Thursday, April 25, 2013

I Must Confess

I hate to say it, but I couldn't get all that fired up about the Boston bombings - our elites don't take such things seriously so any outrage that I could gin up would be pointless.  One of the core issues that we needed to fix in relation to the 9/11 attacks was our laid back immigration system, but Bush made it even more laid back and imported more Saudi 'students' (three times more as it turns out).  So their answer to fixing a problem is to make it worse.  The latest news is that the leftie types won't even reveal the large extent to which the bombers were dependent on America's welfare system to fund their terrorist fun.  The whole nation could be roasted on a nuclear flamed spit, so long as the teachings of the sacred socialist church are not called into question.

As can be expected, our treacherous elites are more concerned about the fate of their immigration bill, than actually making sure that America is set for, you know, Americans.

I had given serious thought to picking up some silver coins at various times over the past year, but I held off because a sleeve of the things was between $700 and $800.  I decided that having $700 (if that...) was better than having a difficult to convert pile of coins.

My procrastination paid off when the price of precious metals crashed a few days ago.  No, I still didn't buy any, it just made me feel better about having not done so.  As can be expected, the gold bugs at Zero Hedge came out in defense of their stand with anecdotal stories of strong demand for physical gold (rather than futures) and veiled inquires that implied that some government conspiracy might be behind it.  I don't count out a conspiracy, but it would require a large player (TBTF) to be very exposed with fake (or semi-fake) futures contracts for which they do not own the product.  In this scenario someone would sell futures contracts with the idea that they will be able to acquire the gold later at less than the price of the contract and pocket the difference.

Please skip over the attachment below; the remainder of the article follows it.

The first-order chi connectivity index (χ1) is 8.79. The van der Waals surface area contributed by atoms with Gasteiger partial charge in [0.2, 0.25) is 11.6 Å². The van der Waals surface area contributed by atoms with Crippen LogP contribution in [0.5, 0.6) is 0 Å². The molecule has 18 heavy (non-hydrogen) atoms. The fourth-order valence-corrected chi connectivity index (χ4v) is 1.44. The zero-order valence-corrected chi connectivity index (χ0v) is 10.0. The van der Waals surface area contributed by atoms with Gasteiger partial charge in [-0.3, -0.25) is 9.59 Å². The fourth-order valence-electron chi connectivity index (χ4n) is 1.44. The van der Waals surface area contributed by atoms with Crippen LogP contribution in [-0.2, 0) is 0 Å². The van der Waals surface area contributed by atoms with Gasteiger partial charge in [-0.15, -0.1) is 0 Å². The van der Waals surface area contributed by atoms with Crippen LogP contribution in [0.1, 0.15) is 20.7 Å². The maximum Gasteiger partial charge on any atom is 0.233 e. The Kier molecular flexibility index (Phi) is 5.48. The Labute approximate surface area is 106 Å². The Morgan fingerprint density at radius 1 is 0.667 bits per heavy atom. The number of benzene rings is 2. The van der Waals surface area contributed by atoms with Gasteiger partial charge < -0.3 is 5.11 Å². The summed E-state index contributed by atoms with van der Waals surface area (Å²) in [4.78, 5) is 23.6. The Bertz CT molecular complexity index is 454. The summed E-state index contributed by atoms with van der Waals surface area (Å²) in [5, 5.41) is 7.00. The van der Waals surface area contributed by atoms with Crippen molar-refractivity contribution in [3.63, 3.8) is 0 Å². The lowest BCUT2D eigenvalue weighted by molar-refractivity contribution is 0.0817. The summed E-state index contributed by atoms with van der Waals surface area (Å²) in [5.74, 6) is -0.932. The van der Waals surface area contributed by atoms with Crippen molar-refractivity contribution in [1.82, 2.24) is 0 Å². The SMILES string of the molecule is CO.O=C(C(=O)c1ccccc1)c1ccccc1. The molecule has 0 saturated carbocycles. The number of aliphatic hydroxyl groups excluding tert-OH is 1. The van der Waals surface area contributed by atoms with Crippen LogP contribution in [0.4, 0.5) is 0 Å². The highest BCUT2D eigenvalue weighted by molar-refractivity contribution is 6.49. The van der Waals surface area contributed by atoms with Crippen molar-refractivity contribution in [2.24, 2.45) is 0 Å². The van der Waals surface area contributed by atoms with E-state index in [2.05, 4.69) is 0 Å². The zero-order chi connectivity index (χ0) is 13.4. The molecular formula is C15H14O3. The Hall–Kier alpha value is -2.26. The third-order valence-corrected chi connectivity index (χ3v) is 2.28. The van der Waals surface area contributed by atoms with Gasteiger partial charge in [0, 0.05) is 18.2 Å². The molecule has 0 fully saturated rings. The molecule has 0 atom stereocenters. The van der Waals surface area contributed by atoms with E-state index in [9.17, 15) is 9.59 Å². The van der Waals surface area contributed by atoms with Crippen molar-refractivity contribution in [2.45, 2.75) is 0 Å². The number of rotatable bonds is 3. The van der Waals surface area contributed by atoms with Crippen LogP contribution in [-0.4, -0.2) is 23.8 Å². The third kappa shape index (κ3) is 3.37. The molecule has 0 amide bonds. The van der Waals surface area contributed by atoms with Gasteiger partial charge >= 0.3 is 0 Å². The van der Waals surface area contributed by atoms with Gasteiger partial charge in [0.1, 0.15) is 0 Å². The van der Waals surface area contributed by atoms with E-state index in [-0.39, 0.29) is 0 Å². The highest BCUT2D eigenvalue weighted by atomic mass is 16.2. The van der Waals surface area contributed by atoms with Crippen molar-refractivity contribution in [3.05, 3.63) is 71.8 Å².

What would be the point though?  A giant bank sells these contracts to artificially reflect a stronger production of gold and silver to drive down the price and...what?  Get liquidated by the government when they're caught so badly on a monster stupid-trade that even Fed money printing can't cover it up? And anyway, if the 'paper gold' was all that bad, and since "one in the hand is worth two in the bush" then the price of physical must be more sticky?  But no, it's down in the dumps as well.  A more likely explanation might be that the economy is (re)skidding and that in a deflationary (re)collapse, it's best to cash out while you can.
In lieu of an 'investment' in precious metals, I thought that I could likewise buy a firearm that could later be pawned for whatever the currency in the future is.  As Karl Denninger pointed out in relation to precious metals, the value of 'things' remains the same in relation to other 'things', so if I could buy a $500 firearm, but sell it for $400 (a $100 loss, ouch!) then I could at least get something back, which is probably asking a bit much from other investment vehicles.  And if later I'm able to sell the firearm for $4,000, I can still buy 400 loaves of $10/loaf bread.

But I have to say, that idea doesn't appeal to me either, better to retire some (outsized) debt I suppose, or buy 40 $10 pizzas.

1 comment:

MKP said...

I'm bullish long-term on precious metals, but your conclusion on the recent down-turn in price is certainly the most likely one. If this was some kind of conspiracy (send down the price, then buy up the physical gold for later profit), then wouldn't we see the price rebound to new highs pretty soon? Meaning, within 4 to 6 months at most?

The idea that massive printing/currency devaluation/interest-rate-lowering will eventually lead to wild inflation is certainly plausible. But that's a long-term (or even nobody-knows-when) scenario. In the near term, a deflationary recession could very easily drive gold and silver prices lower than they are even now.

Anyway, if you're going to buy a gun, be prepared to spend at least $800, plus a hundred more for the right equipment to store and clean it. No use in having a crappy gun that will depreciate in value.